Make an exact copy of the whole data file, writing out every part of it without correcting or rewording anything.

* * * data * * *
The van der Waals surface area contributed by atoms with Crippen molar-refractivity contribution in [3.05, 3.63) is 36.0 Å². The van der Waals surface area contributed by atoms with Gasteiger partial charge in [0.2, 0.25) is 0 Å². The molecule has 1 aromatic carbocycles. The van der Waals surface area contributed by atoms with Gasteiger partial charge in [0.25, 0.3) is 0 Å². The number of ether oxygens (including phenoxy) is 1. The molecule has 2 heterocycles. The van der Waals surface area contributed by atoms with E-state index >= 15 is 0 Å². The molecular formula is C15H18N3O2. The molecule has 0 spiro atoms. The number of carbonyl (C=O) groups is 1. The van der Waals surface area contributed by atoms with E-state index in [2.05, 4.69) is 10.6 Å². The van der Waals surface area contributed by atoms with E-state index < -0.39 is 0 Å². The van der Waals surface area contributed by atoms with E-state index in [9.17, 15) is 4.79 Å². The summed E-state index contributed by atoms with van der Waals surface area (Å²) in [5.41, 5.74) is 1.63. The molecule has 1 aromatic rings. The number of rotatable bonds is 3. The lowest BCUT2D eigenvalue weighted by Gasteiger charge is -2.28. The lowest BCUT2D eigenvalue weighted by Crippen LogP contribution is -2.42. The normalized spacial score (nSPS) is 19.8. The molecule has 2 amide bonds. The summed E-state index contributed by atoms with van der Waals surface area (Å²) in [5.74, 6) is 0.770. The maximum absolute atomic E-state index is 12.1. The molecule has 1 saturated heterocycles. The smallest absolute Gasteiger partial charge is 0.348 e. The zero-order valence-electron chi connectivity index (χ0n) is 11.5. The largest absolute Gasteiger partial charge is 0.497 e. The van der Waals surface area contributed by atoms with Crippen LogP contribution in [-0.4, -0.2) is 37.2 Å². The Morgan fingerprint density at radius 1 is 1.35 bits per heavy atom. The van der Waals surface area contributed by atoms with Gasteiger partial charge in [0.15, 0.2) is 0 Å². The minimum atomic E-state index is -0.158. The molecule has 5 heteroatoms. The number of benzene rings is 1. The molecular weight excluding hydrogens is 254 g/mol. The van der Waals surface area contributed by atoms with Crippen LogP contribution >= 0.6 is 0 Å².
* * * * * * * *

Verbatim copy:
The van der Waals surface area contributed by atoms with Crippen molar-refractivity contribution in [3.05, 3.63) is 36.0 Å². The van der Waals surface area contributed by atoms with Gasteiger partial charge in [0.2, 0.25) is 0 Å². The molecule has 1 aromatic carbocycles. The van der Waals surface area contributed by atoms with Gasteiger partial charge in [0.25, 0.3) is 0 Å². The number of ether oxygens (including phenoxy) is 1. The molecule has 2 heterocycles. The van der Waals surface area contributed by atoms with E-state index >= 15 is 0 Å². The molecular formula is C15H18N3O2. The molecule has 0 spiro atoms. The number of carbonyl (C=O) groups is 1. The van der Waals surface area contributed by atoms with E-state index in [2.05, 4.69) is 10.6 Å². The van der Waals surface area contributed by atoms with E-state index < -0.39 is 0 Å². The van der Waals surface area contributed by atoms with E-state index in [9.17, 15) is 4.79 Å². The summed E-state index contributed by atoms with van der Waals surface area (Å²) in [5.41, 5.74) is 1.63. The molecule has 1 aromatic rings. The number of rotatable bonds is 3. The lowest BCUT2D eigenvalue weighted by Gasteiger charge is -2.28. The lowest BCUT2D eigenvalue weighted by Crippen LogP contribution is -2.42. The normalized spacial score (nSPS) is 19.8. The molecule has 2 amide bonds. The summed E-state index contributed by atoms with van der Waals surface area (Å²) in [5.74, 6) is 0.770. The maximum absolute atomic E-state index is 12.1. The molecule has 1 saturated heterocycles. The smallest absolute Gasteiger partial charge is 0.348 e. The zero-order valence-electron chi connectivity index (χ0n) is 11.5. The largest absolute Gasteiger partial charge is 0.497 e. The van der Waals surface area contributed by atoms with Crippen LogP contribution in [-0.4, -0.2) is 37.2 Å². The Morgan fingerprint density at radius 1 is 1.35 bits per heavy atom. The van der Waals surface area contributed by atoms with Gasteiger partial charge in [0.15, 0.2) is 0 Å². The minimum atomic E-state index is -0.158. The molecule has 5 heteroatoms. The number of benzene rings is 1. The molecular weight excluding hydrogens is 254 g/mol. The van der Waals surface area contributed by atoms with Crippen LogP contribution >= 0.6 is 0 Å².